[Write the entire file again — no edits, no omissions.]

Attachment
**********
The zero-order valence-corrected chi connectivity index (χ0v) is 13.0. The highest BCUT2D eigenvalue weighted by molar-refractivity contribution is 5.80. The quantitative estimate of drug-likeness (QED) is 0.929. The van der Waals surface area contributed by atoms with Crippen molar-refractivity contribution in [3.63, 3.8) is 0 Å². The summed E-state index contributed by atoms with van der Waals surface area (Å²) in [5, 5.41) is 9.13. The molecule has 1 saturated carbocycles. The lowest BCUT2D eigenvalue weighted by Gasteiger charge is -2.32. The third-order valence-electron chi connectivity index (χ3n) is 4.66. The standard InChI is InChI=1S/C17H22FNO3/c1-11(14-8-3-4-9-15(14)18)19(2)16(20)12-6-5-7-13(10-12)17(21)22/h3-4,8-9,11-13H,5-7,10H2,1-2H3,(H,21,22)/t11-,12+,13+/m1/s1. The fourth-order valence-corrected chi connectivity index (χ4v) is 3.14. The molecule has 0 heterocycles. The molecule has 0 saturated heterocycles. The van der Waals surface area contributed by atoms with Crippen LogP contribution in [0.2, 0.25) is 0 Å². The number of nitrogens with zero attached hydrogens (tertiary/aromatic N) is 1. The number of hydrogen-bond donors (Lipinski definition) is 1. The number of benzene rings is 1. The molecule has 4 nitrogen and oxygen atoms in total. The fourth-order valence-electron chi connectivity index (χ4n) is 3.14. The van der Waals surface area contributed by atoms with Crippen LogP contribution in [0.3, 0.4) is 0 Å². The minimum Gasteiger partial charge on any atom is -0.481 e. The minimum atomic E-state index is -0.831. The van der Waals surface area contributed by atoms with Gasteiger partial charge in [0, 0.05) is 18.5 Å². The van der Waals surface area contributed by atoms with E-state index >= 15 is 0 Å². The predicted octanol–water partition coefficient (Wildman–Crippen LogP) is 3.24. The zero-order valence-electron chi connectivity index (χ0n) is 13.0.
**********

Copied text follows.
The zero-order valence-corrected chi connectivity index (χ0v) is 13.0. The highest BCUT2D eigenvalue weighted by molar-refractivity contribution is 5.80. The quantitative estimate of drug-likeness (QED) is 0.929. The van der Waals surface area contributed by atoms with Crippen molar-refractivity contribution in [3.63, 3.8) is 0 Å². The summed E-state index contributed by atoms with van der Waals surface area (Å²) in [5, 5.41) is 9.13. The molecule has 1 saturated carbocycles. The lowest BCUT2D eigenvalue weighted by Gasteiger charge is -2.32. The third-order valence-electron chi connectivity index (χ3n) is 4.66. The standard InChI is InChI=1S/C17H22FNO3/c1-11(14-8-3-4-9-15(14)18)19(2)16(20)12-6-5-7-13(10-12)17(21)22/h3-4,8-9,11-13H,5-7,10H2,1-2H3,(H,21,22)/t11-,12+,13+/m1/s1. The fourth-order valence-corrected chi connectivity index (χ4v) is 3.14. The molecule has 0 heterocycles. The molecule has 0 saturated heterocycles. The van der Waals surface area contributed by atoms with Crippen LogP contribution in [0.2, 0.25) is 0 Å². The number of nitrogens with zero attached hydrogens (tertiary/aromatic N) is 1. The number of hydrogen-bond donors (Lipinski definition) is 1. The number of benzene rings is 1. The molecule has 4 nitrogen and oxygen atoms in total. The fourth-order valence-electron chi connectivity index (χ4n) is 3.14. The van der Waals surface area contributed by atoms with Crippen LogP contribution in [0.3, 0.4) is 0 Å². The minimum Gasteiger partial charge on any atom is -0.481 e. The minimum atomic E-state index is -0.831. The van der Waals surface area contributed by atoms with Gasteiger partial charge in [0, 0.05) is 18.5 Å². The van der Waals surface area contributed by atoms with E-state index >= 15 is 0 Å². The predicted octanol–water partition coefficient (Wildman–Crippen LogP) is 3.24. The zero-order valence-electron chi connectivity index (χ0n) is 13.0.